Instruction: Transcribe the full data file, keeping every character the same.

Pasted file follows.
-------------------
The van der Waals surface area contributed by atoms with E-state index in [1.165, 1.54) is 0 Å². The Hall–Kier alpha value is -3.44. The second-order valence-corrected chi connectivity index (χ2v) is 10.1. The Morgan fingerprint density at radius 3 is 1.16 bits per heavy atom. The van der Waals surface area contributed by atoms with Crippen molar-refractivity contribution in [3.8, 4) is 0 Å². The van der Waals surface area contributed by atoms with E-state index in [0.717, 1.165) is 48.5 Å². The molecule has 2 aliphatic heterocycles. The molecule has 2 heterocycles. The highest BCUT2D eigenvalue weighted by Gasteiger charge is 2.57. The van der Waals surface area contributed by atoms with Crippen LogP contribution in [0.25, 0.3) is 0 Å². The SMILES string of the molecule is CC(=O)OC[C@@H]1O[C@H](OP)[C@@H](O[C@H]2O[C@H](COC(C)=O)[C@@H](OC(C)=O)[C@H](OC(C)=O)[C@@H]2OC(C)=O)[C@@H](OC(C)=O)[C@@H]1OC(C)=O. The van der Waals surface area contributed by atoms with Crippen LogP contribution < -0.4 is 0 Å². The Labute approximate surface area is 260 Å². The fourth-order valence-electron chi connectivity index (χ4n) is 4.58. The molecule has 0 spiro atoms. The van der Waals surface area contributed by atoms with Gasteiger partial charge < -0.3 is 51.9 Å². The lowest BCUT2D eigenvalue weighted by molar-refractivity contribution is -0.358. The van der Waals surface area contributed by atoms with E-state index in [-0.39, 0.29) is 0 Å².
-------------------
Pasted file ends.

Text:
The van der Waals surface area contributed by atoms with E-state index in [1.165, 1.54) is 0 Å². The Hall–Kier alpha value is -3.44. The second-order valence-corrected chi connectivity index (χ2v) is 10.1. The Morgan fingerprint density at radius 3 is 1.16 bits per heavy atom. The van der Waals surface area contributed by atoms with Crippen molar-refractivity contribution in [3.8, 4) is 0 Å². The van der Waals surface area contributed by atoms with E-state index in [0.717, 1.165) is 48.5 Å². The molecule has 2 aliphatic heterocycles. The molecule has 2 heterocycles. The highest BCUT2D eigenvalue weighted by Gasteiger charge is 2.57. The van der Waals surface area contributed by atoms with Crippen LogP contribution in [0.25, 0.3) is 0 Å². The SMILES string of the molecule is CC(=O)OC[C@@H]1O[C@H](OP)[C@@H](O[C@H]2O[C@H](COC(C)=O)[C@@H](OC(C)=O)[C@H](OC(C)=O)[C@@H]2OC(C)=O)[C@@H](OC(C)=O)[C@@H]1OC(C)=O. The van der Waals surface area contributed by atoms with Crippen LogP contribution < -0.4 is 0 Å². The Labute approximate surface area is 260 Å². The fourth-order valence-electron chi connectivity index (χ4n) is 4.58. The molecule has 0 spiro atoms. The van der Waals surface area contributed by atoms with Gasteiger partial charge < -0.3 is 51.9 Å². The lowest BCUT2D eigenvalue weighted by molar-refractivity contribution is -0.358. The van der Waals surface area contributed by atoms with E-state index in [-0.39, 0.29) is 0 Å².